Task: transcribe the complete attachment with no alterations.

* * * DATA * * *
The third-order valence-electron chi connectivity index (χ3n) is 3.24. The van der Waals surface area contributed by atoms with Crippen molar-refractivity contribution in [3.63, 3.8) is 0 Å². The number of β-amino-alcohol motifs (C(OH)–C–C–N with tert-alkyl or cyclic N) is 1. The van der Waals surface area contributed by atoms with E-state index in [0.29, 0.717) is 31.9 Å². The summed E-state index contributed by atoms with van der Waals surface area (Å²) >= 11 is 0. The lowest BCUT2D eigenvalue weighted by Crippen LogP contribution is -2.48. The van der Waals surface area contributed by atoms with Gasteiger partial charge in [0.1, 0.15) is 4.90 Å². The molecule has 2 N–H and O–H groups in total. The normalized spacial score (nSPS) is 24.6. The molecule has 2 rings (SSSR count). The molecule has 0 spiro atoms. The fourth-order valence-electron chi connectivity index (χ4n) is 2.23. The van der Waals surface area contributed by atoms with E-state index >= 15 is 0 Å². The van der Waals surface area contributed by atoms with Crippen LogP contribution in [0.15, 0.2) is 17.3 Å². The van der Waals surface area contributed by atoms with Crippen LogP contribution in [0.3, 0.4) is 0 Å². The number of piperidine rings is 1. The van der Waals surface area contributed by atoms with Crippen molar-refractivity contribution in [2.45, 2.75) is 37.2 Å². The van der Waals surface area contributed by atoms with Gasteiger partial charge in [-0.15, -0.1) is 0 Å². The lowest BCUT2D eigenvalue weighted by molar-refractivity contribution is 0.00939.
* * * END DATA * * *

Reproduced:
The third-order valence-electron chi connectivity index (χ3n) is 3.24. The van der Waals surface area contributed by atoms with Crippen molar-refractivity contribution in [3.63, 3.8) is 0 Å². The number of β-amino-alcohol motifs (C(OH)–C–C–N with tert-alkyl or cyclic N) is 1. The van der Waals surface area contributed by atoms with E-state index in [0.29, 0.717) is 31.9 Å². The summed E-state index contributed by atoms with van der Waals surface area (Å²) >= 11 is 0. The lowest BCUT2D eigenvalue weighted by Crippen LogP contribution is -2.48. The van der Waals surface area contributed by atoms with Gasteiger partial charge in [0.1, 0.15) is 4.90 Å². The molecule has 2 N–H and O–H groups in total. The normalized spacial score (nSPS) is 24.6. The molecule has 2 rings (SSSR count). The molecule has 0 spiro atoms. The fourth-order valence-electron chi connectivity index (χ4n) is 2.23. The van der Waals surface area contributed by atoms with E-state index >= 15 is 0 Å². The van der Waals surface area contributed by atoms with Crippen LogP contribution in [0.15, 0.2) is 17.3 Å². The van der Waals surface area contributed by atoms with Crippen LogP contribution in [0.3, 0.4) is 0 Å². The number of piperidine rings is 1. The van der Waals surface area contributed by atoms with Crippen molar-refractivity contribution in [2.45, 2.75) is 37.2 Å². The van der Waals surface area contributed by atoms with Gasteiger partial charge in [-0.15, -0.1) is 0 Å². The lowest BCUT2D eigenvalue weighted by molar-refractivity contribution is 0.00939.